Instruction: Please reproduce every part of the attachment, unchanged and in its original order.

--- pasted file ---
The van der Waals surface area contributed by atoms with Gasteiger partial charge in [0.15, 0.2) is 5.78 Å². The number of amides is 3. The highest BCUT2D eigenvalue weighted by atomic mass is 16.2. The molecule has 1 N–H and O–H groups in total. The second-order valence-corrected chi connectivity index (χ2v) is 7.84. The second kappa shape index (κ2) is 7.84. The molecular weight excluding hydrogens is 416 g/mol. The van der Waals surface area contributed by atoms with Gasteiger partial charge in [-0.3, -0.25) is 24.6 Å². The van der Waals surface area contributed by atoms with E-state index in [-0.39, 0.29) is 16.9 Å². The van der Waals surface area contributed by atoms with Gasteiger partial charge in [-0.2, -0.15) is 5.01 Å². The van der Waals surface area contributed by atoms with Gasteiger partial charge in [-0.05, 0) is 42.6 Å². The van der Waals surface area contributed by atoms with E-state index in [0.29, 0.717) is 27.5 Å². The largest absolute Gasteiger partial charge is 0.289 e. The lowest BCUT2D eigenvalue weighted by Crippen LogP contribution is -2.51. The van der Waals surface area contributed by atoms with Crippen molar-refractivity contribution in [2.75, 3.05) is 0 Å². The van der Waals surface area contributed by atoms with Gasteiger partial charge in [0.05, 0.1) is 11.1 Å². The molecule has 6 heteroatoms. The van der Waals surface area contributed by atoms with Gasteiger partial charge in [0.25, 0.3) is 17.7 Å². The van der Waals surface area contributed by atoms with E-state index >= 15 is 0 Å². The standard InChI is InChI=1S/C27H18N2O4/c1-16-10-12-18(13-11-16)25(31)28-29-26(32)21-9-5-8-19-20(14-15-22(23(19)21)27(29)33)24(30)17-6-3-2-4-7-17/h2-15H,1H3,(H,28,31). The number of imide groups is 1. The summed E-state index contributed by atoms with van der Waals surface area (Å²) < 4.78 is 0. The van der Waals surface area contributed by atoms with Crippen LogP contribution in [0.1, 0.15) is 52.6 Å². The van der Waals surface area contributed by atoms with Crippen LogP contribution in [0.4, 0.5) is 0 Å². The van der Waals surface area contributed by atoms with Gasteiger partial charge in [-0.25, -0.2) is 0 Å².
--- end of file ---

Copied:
The van der Waals surface area contributed by atoms with Gasteiger partial charge in [0.15, 0.2) is 5.78 Å². The number of amides is 3. The highest BCUT2D eigenvalue weighted by atomic mass is 16.2. The molecule has 1 N–H and O–H groups in total. The second-order valence-corrected chi connectivity index (χ2v) is 7.84. The second kappa shape index (κ2) is 7.84. The molecular weight excluding hydrogens is 416 g/mol. The van der Waals surface area contributed by atoms with Gasteiger partial charge in [-0.3, -0.25) is 24.6 Å². The van der Waals surface area contributed by atoms with E-state index in [-0.39, 0.29) is 16.9 Å². The van der Waals surface area contributed by atoms with Gasteiger partial charge in [-0.2, -0.15) is 5.01 Å². The van der Waals surface area contributed by atoms with Gasteiger partial charge in [-0.05, 0) is 42.6 Å². The van der Waals surface area contributed by atoms with E-state index in [0.29, 0.717) is 27.5 Å². The largest absolute Gasteiger partial charge is 0.289 e. The lowest BCUT2D eigenvalue weighted by Crippen LogP contribution is -2.51. The van der Waals surface area contributed by atoms with Crippen molar-refractivity contribution in [2.75, 3.05) is 0 Å². The van der Waals surface area contributed by atoms with Gasteiger partial charge in [0.05, 0.1) is 11.1 Å². The molecule has 6 heteroatoms. The van der Waals surface area contributed by atoms with Gasteiger partial charge in [0.25, 0.3) is 17.7 Å². The van der Waals surface area contributed by atoms with E-state index >= 15 is 0 Å². The standard InChI is InChI=1S/C27H18N2O4/c1-16-10-12-18(13-11-16)25(31)28-29-26(32)21-9-5-8-19-20(14-15-22(23(19)21)27(29)33)24(30)17-6-3-2-4-7-17/h2-15H,1H3,(H,28,31). The number of imide groups is 1. The summed E-state index contributed by atoms with van der Waals surface area (Å²) < 4.78 is 0. The van der Waals surface area contributed by atoms with Crippen LogP contribution in [0.1, 0.15) is 52.6 Å². The van der Waals surface area contributed by atoms with Crippen LogP contribution in [0.4, 0.5) is 0 Å². The van der Waals surface area contributed by atoms with Gasteiger partial charge in [-0.25, -0.2) is 0 Å².